Private adoption, or domestic infant adoption, is the adoption of a child, usually an infant, who is voluntarily placed for adoption by his or her birth parents. Foster care adoption, or state adoption, is the adoption of a child in the foster system whose biological parents’ rights have been terminated by the State.
While the steps of the legal process are often different, both forms of adoption involve the creation of a legal parent to child relationship. In all cases, an attorney is required to legally finalize the adoption.
As you survey the type of adoption that is best for your family, there are many significant differences to consider. Private adoptions and state adoptions can vary widely in factors such as cost, wait time, and more.
Adopting through the state foster system is often the least expensive form of adoption, while private adoptions involve many services and specialists, increasing overall costs. There are little to no expenses associated with foster care adoptions and the child you adopt may qualify for Adoption Subsidy.
In both types of adoption, there are many variables that can impact a family’s wait time. The primary goal of the foster system is family reunification, and a child’s birth parents are often given multiple opportunities to work toward reunification before their parental rights are terminated. As a result, families who choose foster-to-adopt face long wait times until finalizing an adoption. Private adoptions generally have a shorter wait time than families who choose foster-to-adopt. However, if a family chooses to adopt a waiting child, one who’s parents’ parental rights have already been terminated, the wait time decreases.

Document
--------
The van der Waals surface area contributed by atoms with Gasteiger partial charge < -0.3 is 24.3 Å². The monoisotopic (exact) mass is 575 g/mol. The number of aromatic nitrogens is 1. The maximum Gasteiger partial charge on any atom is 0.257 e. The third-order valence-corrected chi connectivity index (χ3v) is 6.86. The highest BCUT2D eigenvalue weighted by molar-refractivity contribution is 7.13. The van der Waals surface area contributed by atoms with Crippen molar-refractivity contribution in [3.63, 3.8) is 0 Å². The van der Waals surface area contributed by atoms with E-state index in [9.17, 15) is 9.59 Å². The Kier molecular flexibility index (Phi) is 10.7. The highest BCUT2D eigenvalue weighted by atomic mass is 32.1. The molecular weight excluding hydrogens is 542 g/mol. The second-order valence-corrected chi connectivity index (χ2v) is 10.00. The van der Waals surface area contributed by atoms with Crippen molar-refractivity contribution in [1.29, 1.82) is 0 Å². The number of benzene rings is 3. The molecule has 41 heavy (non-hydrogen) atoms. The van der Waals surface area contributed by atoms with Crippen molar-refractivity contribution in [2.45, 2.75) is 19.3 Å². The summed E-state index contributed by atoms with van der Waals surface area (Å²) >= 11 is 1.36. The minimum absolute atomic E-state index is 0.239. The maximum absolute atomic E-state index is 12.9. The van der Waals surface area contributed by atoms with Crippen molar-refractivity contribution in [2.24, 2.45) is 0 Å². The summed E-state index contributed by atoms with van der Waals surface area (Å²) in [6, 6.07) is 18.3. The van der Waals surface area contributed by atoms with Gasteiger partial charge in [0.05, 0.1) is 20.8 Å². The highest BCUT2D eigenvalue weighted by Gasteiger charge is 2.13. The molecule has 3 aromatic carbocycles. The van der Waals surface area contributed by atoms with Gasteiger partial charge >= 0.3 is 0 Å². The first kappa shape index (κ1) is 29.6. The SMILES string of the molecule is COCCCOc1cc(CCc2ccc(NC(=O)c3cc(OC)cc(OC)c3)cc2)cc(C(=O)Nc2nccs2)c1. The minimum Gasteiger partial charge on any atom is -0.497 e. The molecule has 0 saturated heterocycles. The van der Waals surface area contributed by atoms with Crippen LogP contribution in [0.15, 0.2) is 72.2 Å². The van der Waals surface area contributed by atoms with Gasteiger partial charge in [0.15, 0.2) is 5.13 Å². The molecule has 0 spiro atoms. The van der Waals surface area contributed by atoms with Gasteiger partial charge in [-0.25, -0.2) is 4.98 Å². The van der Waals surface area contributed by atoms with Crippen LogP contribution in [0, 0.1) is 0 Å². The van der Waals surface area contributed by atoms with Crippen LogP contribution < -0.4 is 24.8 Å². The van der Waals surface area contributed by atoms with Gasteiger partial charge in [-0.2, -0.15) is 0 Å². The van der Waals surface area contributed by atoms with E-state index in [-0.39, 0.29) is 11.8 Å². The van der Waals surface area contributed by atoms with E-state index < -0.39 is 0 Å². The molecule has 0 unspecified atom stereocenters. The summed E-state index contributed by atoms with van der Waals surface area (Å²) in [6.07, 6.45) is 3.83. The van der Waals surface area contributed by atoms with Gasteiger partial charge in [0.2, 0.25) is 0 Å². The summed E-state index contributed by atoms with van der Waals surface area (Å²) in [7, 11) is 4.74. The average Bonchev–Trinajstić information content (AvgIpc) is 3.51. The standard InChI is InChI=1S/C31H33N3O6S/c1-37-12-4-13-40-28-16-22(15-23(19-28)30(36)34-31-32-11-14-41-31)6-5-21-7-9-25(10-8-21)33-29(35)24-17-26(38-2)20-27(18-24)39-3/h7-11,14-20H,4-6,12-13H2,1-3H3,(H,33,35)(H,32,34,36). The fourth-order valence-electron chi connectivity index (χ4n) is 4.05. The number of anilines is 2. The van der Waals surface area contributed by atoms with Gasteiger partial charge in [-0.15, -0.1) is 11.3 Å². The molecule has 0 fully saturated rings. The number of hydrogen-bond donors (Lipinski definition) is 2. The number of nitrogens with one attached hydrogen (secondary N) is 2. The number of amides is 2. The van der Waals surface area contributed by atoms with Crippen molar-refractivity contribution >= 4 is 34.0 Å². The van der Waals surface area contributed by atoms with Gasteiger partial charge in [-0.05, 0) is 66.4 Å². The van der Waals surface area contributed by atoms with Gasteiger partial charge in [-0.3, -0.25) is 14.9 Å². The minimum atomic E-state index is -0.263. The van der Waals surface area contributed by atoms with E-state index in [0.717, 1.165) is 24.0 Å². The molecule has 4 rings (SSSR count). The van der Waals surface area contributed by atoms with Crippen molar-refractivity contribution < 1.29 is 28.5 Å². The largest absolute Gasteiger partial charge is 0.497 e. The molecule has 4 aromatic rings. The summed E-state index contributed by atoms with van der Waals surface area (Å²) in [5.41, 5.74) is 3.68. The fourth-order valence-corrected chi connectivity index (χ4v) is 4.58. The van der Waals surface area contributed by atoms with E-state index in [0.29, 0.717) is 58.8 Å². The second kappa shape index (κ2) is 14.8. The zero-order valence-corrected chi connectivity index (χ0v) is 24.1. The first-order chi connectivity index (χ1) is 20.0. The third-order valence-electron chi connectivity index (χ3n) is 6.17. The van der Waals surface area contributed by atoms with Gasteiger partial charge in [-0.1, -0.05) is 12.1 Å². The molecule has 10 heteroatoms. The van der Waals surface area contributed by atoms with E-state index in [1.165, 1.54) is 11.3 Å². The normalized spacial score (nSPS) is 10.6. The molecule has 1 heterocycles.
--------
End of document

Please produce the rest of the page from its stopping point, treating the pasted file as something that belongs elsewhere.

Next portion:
Birth Parent Relationship
In more than 90% of private adoptions, the adoptive family maintains some sort of relationship with the child’s birth parents. The circumstances vary for children adopted from foster care, but closed adoptions are much more common through the foster system.
Every adoption is an emotional journey with many ups and downs, but foster care adoptions may present some unique challenges during and after the process. Parents who are fostering to adopt may be disappointed if the child is reunified with his or her biological family, especially if the foster parents have had months or even years to bond with the child. Additionally, parents who can adopt from the foster system may find themselves raising a child with a history of abuse, neglect, or other trauma, which can present emotional challenges for the child, as well as the parents.